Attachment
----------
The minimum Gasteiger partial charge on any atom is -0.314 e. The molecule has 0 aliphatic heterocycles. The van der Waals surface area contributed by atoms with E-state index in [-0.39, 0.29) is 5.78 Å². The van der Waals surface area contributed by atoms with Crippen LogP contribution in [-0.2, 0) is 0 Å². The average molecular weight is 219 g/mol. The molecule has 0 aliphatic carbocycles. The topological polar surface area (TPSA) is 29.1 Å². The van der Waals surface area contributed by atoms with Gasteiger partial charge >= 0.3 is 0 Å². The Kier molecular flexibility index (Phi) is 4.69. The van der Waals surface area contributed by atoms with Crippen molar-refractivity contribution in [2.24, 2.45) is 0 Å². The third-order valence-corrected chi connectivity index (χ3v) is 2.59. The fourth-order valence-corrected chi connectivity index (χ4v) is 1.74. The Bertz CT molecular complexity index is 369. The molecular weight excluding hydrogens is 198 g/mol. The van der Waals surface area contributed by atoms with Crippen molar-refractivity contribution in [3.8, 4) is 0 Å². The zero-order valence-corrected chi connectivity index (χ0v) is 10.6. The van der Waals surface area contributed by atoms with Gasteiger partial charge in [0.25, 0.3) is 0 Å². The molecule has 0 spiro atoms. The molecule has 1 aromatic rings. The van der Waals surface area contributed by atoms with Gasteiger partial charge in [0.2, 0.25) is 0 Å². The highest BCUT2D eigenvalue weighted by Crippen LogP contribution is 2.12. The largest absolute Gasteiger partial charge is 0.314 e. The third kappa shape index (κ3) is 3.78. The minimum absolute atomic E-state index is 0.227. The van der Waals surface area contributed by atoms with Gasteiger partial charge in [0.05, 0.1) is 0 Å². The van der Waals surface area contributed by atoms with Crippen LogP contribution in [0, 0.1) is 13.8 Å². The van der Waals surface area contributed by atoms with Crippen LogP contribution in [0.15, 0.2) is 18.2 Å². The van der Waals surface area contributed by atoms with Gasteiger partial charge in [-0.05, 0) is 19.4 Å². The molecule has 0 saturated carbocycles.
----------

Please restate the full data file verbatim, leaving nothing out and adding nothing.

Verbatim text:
The minimum Gasteiger partial charge on any atom is -0.314 e. The molecule has 0 aliphatic heterocycles. The van der Waals surface area contributed by atoms with E-state index in [-0.39, 0.29) is 5.78 Å². The van der Waals surface area contributed by atoms with Crippen LogP contribution in [-0.2, 0) is 0 Å². The average molecular weight is 219 g/mol. The molecule has 0 aliphatic carbocycles. The topological polar surface area (TPSA) is 29.1 Å². The van der Waals surface area contributed by atoms with Gasteiger partial charge >= 0.3 is 0 Å². The Kier molecular flexibility index (Phi) is 4.69. The van der Waals surface area contributed by atoms with Crippen molar-refractivity contribution in [2.24, 2.45) is 0 Å². The third-order valence-corrected chi connectivity index (χ3v) is 2.59. The fourth-order valence-corrected chi connectivity index (χ4v) is 1.74. The Bertz CT molecular complexity index is 369. The molecular weight excluding hydrogens is 198 g/mol. The van der Waals surface area contributed by atoms with Crippen molar-refractivity contribution in [3.8, 4) is 0 Å². The zero-order valence-corrected chi connectivity index (χ0v) is 10.6. The van der Waals surface area contributed by atoms with Gasteiger partial charge in [0.25, 0.3) is 0 Å². The molecule has 0 spiro atoms. The molecule has 1 aromatic rings. The van der Waals surface area contributed by atoms with Gasteiger partial charge in [0.2, 0.25) is 0 Å². The highest BCUT2D eigenvalue weighted by Crippen LogP contribution is 2.12. The largest absolute Gasteiger partial charge is 0.314 e. The third kappa shape index (κ3) is 3.78. The minimum absolute atomic E-state index is 0.227. The van der Waals surface area contributed by atoms with Gasteiger partial charge in [0.05, 0.1) is 0 Å². The van der Waals surface area contributed by atoms with Crippen LogP contribution in [0, 0.1) is 13.8 Å². The van der Waals surface area contributed by atoms with Crippen LogP contribution in [0.15, 0.2) is 18.2 Å². The van der Waals surface area contributed by atoms with Gasteiger partial charge in [-0.05, 0) is 19.4 Å². The molecule has 0 saturated carbocycles.